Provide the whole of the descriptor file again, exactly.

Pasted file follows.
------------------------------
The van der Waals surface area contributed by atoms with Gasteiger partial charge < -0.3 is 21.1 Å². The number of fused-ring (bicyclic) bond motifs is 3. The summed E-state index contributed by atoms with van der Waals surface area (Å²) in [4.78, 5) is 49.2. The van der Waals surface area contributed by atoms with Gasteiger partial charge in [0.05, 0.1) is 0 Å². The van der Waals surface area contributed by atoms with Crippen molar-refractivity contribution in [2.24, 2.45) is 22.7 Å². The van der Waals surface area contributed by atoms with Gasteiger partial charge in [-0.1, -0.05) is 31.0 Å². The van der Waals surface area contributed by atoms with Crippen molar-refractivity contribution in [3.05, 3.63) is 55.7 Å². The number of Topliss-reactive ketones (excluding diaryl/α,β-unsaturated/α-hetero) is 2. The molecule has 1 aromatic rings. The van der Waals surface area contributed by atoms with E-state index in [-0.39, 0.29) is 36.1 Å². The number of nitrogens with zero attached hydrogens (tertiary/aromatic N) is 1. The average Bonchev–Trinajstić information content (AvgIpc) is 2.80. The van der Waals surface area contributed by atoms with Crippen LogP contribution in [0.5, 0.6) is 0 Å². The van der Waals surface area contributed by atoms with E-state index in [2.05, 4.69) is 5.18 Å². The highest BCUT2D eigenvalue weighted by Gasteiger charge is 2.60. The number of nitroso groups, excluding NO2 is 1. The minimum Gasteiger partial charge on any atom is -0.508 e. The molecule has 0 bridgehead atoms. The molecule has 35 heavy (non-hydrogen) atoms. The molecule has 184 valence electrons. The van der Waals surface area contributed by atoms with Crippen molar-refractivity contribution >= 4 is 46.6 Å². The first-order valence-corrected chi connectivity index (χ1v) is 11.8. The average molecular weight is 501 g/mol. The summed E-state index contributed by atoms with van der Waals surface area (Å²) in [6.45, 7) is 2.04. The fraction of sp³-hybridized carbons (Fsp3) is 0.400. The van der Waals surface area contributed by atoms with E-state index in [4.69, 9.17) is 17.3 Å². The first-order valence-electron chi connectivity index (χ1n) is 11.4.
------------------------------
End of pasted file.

The van der Waals surface area contributed by atoms with Gasteiger partial charge < -0.3 is 21.1 Å². The number of fused-ring (bicyclic) bond motifs is 3. The summed E-state index contributed by atoms with van der Waals surface area (Å²) in [4.78, 5) is 49.2. The van der Waals surface area contributed by atoms with Gasteiger partial charge in [0.05, 0.1) is 0 Å². The van der Waals surface area contributed by atoms with Crippen molar-refractivity contribution in [2.24, 2.45) is 22.7 Å². The van der Waals surface area contributed by atoms with Gasteiger partial charge in [-0.1, -0.05) is 31.0 Å². The van der Waals surface area contributed by atoms with Crippen molar-refractivity contribution in [3.05, 3.63) is 55.7 Å². The number of Topliss-reactive ketones (excluding diaryl/α,β-unsaturated/α-hetero) is 2. The molecule has 1 aromatic rings. The van der Waals surface area contributed by atoms with E-state index in [-0.39, 0.29) is 36.1 Å². The number of nitrogens with zero attached hydrogens (tertiary/aromatic N) is 1. The average Bonchev–Trinajstić information content (AvgIpc) is 2.80. The van der Waals surface area contributed by atoms with Crippen LogP contribution in [0.5, 0.6) is 0 Å². The van der Waals surface area contributed by atoms with E-state index in [2.05, 4.69) is 5.18 Å². The highest BCUT2D eigenvalue weighted by Gasteiger charge is 2.60. The number of nitroso groups, excluding NO2 is 1. The minimum Gasteiger partial charge on any atom is -0.508 e. The molecule has 0 bridgehead atoms. The molecule has 35 heavy (non-hydrogen) atoms. The molecule has 184 valence electrons. The van der Waals surface area contributed by atoms with Crippen molar-refractivity contribution >= 4 is 46.6 Å². The first-order valence-corrected chi connectivity index (χ1v) is 11.8. The average molecular weight is 501 g/mol. The summed E-state index contributed by atoms with van der Waals surface area (Å²) in [6.45, 7) is 2.04. The fraction of sp³-hybridized carbons (Fsp3) is 0.400. The van der Waals surface area contributed by atoms with E-state index in [4.69, 9.17) is 17.3 Å². The first-order valence-electron chi connectivity index (χ1n) is 11.4.